Woah... We must see our first test passing.

Testing further

# In myapp/tests.py
class TestModelUserProfile(BaseTestUserProfile, BaseModelTest):
    model = UserProfile

    def test_has_all_attributes(self, instance):
        assert hasattr(instance, 'user')
        assert hasattr(instance, 'bio')
        assert hasattr(instance, 'profile_picture')
        assert hasattr(instance, 'settings')

        assert hasattr(instance, "change_theme_preference")
        assert hasattr(instance, "get_theme_preference")

Here we added a method test_has_all_attributes which is a test, that verifies if the instance has all the attributes.

Now if we run the test as before, we will have to add a django_db mark to the function as follows:

# In myapp/tests.py
import pytest

# Rest of the code

class TestModelUserProfile(BaseTestUserProfile, BaseModelTest):
    model = UserProfile

    def test_has_all_attributes(self, instance):
        assert hasattr(instance, 'user')
        assert hasattr(instance, 'bio')
        assert hasattr(instance, 'profile_picture')
        assert hasattr(instance, 'settings')

        assert hasattr(instance, "change_theme_preference")
        assert hasattr(instance, "get_theme_preference")

This mark will allow our method to access the database. The pytest-django provides several marks for database access like transactional_db, django_db_reset_sequences, etc.

Now, if we run the test with pytest . we must see two tests passing.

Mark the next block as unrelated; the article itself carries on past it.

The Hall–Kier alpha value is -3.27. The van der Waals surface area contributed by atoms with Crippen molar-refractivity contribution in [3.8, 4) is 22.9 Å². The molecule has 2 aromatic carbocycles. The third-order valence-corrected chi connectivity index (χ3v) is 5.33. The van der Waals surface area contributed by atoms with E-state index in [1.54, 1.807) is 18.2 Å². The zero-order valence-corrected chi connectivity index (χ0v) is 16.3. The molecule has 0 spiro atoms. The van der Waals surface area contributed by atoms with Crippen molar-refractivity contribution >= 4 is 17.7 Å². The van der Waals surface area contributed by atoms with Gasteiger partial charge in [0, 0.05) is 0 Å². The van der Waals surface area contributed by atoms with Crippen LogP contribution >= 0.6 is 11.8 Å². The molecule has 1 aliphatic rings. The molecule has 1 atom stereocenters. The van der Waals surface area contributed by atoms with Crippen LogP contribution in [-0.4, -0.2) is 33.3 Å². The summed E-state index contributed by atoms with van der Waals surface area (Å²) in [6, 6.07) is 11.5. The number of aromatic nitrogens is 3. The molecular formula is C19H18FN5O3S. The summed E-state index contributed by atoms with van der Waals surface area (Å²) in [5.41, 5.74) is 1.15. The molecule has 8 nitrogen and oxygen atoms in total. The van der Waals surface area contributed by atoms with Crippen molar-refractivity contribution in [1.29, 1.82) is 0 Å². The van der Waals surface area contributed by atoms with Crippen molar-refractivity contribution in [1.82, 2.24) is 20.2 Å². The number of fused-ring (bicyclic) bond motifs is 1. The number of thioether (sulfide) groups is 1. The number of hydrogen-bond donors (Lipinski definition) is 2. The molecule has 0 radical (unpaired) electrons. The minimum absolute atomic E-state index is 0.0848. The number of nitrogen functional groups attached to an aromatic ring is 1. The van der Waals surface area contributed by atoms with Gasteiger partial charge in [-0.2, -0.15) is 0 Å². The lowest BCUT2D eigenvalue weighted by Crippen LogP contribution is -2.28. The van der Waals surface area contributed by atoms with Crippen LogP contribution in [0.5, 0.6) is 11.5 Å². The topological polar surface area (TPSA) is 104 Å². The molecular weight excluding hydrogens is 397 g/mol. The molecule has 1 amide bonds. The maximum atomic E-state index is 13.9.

Test our methods now

class TestModelUserProfile(BaseTestUserProfile, BaseModelTest):
    # Rest of the code here...

    def test_change_theme_preference(self, instance):
        assert instance.settings["theme"] == "dark"

This will test our change_theme_preference method. and actually validates that the passed value is stored in the database instance.

Time for another method now.

class TestModelUserProfile(BaseTestUserProfile, BaseModelTest):
    # Rest of the code here...

    def test_get_theme_preference_should_get_auto_if_not_set(self, instance):
        assert instance.get_theme_preference() == "auto"

    def test_get_theme_preference_set_in_db(self, instance):
        # Set the theme
        instance.settings["theme"] = "dark"

        # Assert the value
        assert instance.get_theme_preference() == "dark"

This method had two cases where it should return "auto" if there was no value set in the database, or return whatever value is set in the database. And these two tests will validate that thing for us.